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Charlotte Premises Liability Lawyers

Injured in a Slip & Fall or Other Premises Liability Accident? Shane Smith Law Can Help You Get Back on Your Feet

For most people, walking around is something they do without giving it much thought — until something goes wrong, that is. Slips, trips, and falls happen far more often than most people realize, resulting in millions of emergency room visits each year. 

While some slips, trips, and falls can be chalked up to the victim's own clumsiness or inattention, others are caused by hazards that the property owner neglected to address or warn visitors about.

When a property owner's negligence results in serious injuries or other losses, the victim may be entitled to compensation. 

Potential Damages in Premises Liability Cases

Depending on the severity of the accident, premises liability victims may face significant physical and financial consequences. 

Fortunately, North Carolina law gives the victims of premises liability accidents the ability to seek compensation for damages, including:

  • Past, current, and future accident-related medical expenses
  • Medical-related travel expenses
  • Lost wages
  • Loss of earning capacity, if applicable
  • Physical pain and suffering
  • Mental and emotional anguish
  • Scarring and disfigurement
  • Disability
  • Loss of quality of life
  • Loss of enjoyment of life
  • And more

In cases where the defendant's conduct is deemed particularly reprehensible, victims may also be eligible to collect a rarely awarded type of compensation known as punitive damages. Rather than compensating the victim for an economic or non-economic loss, punitive damages are paid to the victim to punish the defendant and deter others from participating in similar conduct.

Our Attorneys Can Help You Fight for Justice & Compensation

If you were seriously injured in a premises liability accident caused by a property or business owner's negligence, such as negligent security, you shouldn't be left paying the financial consequences of someone else's mistake. The knowledgeable Charlotte premises liability attorneys with Shane Smith Law can help you pursue the compensation you deserve.

Contact us today at (980) 246-2656 to schedule an appointment for a free initial case consultation. Act quickly — North Carolina premises liability victims have just three years to file a lawsuit.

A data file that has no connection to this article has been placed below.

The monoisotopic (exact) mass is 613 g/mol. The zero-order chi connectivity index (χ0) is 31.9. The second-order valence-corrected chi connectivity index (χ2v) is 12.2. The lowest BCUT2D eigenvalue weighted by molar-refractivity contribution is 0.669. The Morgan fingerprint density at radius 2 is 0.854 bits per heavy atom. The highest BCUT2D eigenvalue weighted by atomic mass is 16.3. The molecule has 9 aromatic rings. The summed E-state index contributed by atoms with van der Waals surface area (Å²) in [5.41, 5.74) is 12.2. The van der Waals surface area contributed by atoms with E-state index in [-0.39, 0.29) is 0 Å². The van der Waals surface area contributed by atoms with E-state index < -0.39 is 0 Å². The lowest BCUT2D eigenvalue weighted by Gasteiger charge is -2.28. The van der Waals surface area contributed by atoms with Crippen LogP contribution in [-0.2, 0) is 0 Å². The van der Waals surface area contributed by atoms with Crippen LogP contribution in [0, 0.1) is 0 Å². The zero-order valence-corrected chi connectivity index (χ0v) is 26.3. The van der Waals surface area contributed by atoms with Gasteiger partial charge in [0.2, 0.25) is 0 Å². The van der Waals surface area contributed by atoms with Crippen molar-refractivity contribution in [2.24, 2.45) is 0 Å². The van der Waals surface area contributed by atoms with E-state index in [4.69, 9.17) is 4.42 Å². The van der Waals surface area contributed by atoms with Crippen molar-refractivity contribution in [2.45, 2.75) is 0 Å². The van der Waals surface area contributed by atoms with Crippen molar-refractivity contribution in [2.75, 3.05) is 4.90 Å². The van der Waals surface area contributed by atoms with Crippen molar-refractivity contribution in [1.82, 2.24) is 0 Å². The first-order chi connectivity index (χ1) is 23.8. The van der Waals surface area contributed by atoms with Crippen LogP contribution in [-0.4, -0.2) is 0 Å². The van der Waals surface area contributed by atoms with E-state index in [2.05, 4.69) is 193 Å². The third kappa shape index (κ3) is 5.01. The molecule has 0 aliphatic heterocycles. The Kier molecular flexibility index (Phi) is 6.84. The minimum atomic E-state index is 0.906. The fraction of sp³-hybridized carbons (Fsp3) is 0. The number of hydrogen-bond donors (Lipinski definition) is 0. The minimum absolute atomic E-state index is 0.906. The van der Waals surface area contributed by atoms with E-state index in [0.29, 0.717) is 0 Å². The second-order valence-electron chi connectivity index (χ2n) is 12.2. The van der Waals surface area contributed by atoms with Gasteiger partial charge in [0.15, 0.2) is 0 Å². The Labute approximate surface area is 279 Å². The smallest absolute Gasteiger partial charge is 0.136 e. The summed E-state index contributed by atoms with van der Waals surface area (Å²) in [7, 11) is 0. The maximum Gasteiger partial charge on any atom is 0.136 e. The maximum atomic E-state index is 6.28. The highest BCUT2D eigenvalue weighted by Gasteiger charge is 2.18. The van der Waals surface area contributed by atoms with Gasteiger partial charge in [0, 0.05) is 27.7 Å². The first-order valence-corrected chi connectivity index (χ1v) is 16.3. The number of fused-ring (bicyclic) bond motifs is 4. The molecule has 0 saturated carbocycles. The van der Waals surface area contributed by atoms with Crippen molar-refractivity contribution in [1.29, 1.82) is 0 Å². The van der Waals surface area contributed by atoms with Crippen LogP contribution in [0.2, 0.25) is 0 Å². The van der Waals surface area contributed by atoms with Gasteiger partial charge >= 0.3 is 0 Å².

Common Types of Premises Liability Accidents

Though slips and falls are the most common types of premises liability accidents, they're far from the only kinds of premises liability cases our firm handles. The term “premises liability” covers a broad range of accidents and injuries that can occur on someone else's property, whether the property in question is a public place, grocery store, other business, or a private residence.

Types of premises liability accidents include:

  • Slip and fall accidents
  • Trips
  • Negligent security, which may allow for assaults and other violent incidents
  • Fallen object accidents
  • Dog bites and/or animal attacks
  • Carbon monoxide and other toxic fume accidents
  • Swimming pool and other drowning accidents
  • Structural collapses
  • Fires
  • Elevator and escalator accidents
  • And more

Examples of premises liability hazards include:

  • Slippery surfaces
  • Wet floors
  • Spilled liquid
  • Broken stairs or railings
  • Loose floorboards
  • Uneven or cracked pavement
  • Torn or loose carpeting
  • Inadequate lighting
  • Snow and ice
  • Obstructed walkways
  • Fallen objects
  • Hanging objects
  • Improper or unsafe electrical wiring
  • Poor property maintenance and upkeep
  • Visually confusing or disorienting carpet or wallpaper patterns
  • Improperly designed grates
  • Uncovered manholes

Do You Have a Premises Liability Case?

Just because someone was injured on their property doesn't necessarily mean the property or business owner is responsible for damages. 

In order to have an actionable premises liability claim, the case must contain the following elements:

  • The defendant was negligent in the maintenance of the property.
  • The defendant's negligence directly led to the plaintiff's injuries and losses.
  • The defendant was in control of the property at the time of the accident and injury.

Additionally, the defendant must have known — or should have known — about the hazardous condition to be considered negligent for failing to take action. Other examples of negligence can include refusing to inspect the property or complete maintenance in a timely manner.